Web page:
For me however, there are other elephants in the room. Wright is mistaken I think in speaking so boldly about the essence of religion. As his colleagues Byrne and Clarke have argued in The Definition and Explanation of Religion, it is hard to pin down an essence of religion. It is still harder to say what that is. Wright evades the issue as to whether his concept of truth is one of propositional truth or non-propositional truth because at the heart of his claim about essences is no essence but ambiguity. His claims are also not research based. They break one of the most basic methodological rules of thumb when thinking philosophically, that the grander a generalisation is, the greater an evidence base needs to be by orders of magnitude in order to support it and to generalise about the essence of all religion is to work on quite a grand scale. Of interest is the fact that widespread across faiths, most especially in their mystical expression is the view that the truth lies beyond words. Yet that truth is such that it cannot be critically discussed does not help Wright’s cause. Wright superimposes on such inconveniences a top down pedagogical approach rather than listening to what the very wide range of religious believers have to say about the essence of their faiths or if they have essences.
I have suggested that the understanding of religion is a key goal of the study of religion in both schools and at university level, at least as important as Wright’s focus on which religion is true. I would add a few further points however about what I believe is involved in understanding religion.
1. That while we must enter through the sympathetic imagination into the lives and experience of believers this does not mean becoming a believer in any way, empathy is not sympathy.
2. That to enter into the life-world of a believer for the purposes of understanding them does not mean that the believer is always right morally.
3. To enter into the life world of a believer does not either imply that the believer always understands their faith more than a non-believer. Outsider perspectives are also crucial. For example the sociology, psychology and anthropology of religion are important fields of study that rightly have their place in the study of religion both at university level and also in schools. For example pupils get the concept of religion as a wish-fulfilment, it’s an example of something to critically consider.
4. Much understanding is essentially about dialogue, between believer and non-believer, between different believers and this dialogue is about living with others as much as a verbal dialogue.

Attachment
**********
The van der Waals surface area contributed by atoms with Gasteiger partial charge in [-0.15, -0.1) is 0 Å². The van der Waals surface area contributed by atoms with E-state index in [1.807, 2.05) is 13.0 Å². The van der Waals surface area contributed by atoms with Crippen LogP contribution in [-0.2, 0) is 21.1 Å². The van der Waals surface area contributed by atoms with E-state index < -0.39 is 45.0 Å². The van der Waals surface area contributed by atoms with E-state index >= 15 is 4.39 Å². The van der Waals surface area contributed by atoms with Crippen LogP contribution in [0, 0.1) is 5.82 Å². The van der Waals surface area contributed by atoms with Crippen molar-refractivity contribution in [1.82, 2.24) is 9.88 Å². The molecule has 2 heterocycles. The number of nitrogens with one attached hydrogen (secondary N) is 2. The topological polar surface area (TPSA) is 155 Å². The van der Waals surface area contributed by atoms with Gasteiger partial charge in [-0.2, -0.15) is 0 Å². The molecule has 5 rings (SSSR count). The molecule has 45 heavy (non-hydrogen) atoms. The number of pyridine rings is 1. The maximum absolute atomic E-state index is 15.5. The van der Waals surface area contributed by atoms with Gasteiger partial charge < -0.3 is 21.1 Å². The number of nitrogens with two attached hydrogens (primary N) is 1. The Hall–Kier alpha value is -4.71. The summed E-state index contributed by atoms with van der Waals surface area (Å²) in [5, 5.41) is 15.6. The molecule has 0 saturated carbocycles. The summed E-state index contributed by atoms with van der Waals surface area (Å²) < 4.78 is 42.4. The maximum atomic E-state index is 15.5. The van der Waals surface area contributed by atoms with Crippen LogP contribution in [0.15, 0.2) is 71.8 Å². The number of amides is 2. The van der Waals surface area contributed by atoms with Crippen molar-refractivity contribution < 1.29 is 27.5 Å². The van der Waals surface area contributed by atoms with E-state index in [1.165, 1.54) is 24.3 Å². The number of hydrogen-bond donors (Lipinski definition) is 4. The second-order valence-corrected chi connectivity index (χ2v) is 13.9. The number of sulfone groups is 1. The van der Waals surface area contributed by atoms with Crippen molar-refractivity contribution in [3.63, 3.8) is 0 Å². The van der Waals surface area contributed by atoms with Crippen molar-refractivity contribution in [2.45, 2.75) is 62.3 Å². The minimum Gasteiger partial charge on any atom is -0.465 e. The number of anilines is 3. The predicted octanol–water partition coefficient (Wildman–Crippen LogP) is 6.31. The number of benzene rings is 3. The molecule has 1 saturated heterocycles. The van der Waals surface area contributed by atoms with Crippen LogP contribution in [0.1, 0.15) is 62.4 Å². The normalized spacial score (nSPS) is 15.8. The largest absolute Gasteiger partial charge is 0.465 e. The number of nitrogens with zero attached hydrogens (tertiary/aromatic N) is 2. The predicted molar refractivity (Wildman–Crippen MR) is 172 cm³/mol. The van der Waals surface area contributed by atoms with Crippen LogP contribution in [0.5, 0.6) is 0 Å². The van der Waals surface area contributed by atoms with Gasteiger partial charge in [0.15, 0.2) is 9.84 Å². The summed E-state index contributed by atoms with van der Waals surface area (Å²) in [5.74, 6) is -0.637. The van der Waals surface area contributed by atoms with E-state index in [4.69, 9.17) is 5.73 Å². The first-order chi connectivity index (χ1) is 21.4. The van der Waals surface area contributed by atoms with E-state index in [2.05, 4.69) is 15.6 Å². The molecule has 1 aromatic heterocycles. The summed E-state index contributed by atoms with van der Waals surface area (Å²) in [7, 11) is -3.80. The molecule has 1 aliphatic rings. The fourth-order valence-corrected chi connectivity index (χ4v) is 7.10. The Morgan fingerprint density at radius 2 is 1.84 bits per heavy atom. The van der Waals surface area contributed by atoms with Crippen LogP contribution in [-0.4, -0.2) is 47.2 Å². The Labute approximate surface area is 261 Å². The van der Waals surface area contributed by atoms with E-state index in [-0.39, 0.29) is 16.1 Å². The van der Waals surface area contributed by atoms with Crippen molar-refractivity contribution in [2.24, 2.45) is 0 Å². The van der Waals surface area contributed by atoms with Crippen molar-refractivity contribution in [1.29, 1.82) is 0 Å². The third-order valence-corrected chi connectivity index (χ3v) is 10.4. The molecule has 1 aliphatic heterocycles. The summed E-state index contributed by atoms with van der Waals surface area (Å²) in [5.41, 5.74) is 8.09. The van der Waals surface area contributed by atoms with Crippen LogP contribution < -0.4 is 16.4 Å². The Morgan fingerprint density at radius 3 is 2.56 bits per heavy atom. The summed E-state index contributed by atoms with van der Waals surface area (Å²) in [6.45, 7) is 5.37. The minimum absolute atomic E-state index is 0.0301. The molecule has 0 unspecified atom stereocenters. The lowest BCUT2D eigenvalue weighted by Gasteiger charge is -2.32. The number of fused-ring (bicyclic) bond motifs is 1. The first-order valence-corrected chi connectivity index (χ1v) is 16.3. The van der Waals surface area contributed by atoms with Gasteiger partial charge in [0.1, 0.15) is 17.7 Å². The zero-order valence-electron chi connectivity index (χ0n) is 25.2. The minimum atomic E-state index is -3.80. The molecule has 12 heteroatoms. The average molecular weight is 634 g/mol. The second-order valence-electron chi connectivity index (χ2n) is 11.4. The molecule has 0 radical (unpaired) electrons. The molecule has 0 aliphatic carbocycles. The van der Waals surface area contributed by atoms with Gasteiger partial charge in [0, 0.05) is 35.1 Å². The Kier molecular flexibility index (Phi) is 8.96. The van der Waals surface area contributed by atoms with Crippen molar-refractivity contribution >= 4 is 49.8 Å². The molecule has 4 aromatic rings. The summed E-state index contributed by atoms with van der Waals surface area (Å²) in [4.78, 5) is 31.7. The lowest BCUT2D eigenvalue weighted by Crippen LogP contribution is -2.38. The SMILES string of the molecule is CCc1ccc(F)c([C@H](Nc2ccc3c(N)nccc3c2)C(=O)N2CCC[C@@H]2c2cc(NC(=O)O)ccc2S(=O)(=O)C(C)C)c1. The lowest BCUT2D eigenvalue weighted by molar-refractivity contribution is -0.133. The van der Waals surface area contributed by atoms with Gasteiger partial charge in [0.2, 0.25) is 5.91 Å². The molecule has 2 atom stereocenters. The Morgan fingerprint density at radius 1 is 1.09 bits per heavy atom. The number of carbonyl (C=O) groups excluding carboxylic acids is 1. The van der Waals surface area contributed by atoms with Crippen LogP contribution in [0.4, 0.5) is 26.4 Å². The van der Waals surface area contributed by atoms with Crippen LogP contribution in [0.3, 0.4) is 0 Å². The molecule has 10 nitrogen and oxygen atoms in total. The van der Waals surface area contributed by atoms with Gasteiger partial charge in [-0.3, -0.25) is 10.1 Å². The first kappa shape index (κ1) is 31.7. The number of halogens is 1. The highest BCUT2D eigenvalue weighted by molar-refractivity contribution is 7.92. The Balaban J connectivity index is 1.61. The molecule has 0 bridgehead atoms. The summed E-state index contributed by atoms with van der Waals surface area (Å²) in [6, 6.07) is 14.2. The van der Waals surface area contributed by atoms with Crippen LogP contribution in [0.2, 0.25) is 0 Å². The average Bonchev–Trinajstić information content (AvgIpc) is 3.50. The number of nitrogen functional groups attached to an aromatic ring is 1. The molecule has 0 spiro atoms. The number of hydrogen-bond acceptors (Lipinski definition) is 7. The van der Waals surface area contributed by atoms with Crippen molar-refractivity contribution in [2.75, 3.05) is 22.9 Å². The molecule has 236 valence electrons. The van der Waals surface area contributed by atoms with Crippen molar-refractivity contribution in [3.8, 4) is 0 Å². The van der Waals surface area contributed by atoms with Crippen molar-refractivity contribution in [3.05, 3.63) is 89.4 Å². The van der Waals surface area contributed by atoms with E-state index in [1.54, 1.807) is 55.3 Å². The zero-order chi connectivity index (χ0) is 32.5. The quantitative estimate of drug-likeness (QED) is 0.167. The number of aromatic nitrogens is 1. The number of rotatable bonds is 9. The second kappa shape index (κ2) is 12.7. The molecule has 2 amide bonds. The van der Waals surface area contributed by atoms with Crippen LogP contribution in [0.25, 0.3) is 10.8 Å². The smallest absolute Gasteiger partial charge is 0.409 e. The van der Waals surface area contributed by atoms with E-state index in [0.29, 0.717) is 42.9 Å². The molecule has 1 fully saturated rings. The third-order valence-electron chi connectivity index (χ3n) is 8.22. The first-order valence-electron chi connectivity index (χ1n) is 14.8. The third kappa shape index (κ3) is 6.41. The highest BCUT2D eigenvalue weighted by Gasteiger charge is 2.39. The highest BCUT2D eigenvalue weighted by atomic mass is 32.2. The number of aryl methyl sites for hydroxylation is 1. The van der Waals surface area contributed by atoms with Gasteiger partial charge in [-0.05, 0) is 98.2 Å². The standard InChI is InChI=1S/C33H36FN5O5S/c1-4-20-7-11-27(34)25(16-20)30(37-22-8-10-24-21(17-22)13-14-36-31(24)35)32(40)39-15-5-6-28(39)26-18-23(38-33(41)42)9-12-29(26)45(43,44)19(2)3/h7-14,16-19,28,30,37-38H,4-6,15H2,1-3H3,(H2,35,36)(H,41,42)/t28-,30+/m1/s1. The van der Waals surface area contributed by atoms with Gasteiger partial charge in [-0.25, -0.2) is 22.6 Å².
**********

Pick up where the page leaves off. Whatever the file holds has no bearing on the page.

5. The classroom is then potentially an excellent context for understanding the faiths of others most especially if pupils come from a wide variety of faith backgrounds as well as none.
6. However in order for dialogue to be possible rules of engagement are crucial. The teacher needs to be confessional about certain values, values of anti-bullying, listening, tolerance of the expression of views differing from their own. All of this requires a degree of maturity and concentration. However, without these things dialogue and understanding are impossible and so being confessional about the kind of values I’ve mentioned is crucial.
7. As an anti-confessionalist about the content of what we should believe religiously I am in agreement with the philosopher of education Richard Peter who portrays education and indoctrination to be essentially in opposition. For Peters, education is literally about leading people out beyond their experience and reasoning so far into wider territory with greater information and understanding available, further reasoning and a greater range of options for our thinking and living. Indoctrination by contrast leads us into charted controlled territory with options closed down.
8. This essential project of being led out of our backgrounds, prejudices is of course at best a lifelong process and a global one too. The best educations are I believe international constantly digesting the diverse beliefs and perspectives both about the content of education and education itself. I am with Diogenes rather than Teresa May, we need an education for world citizenship because the problems and questions we face about religion as with other things are global and so are we, whether we like it or not.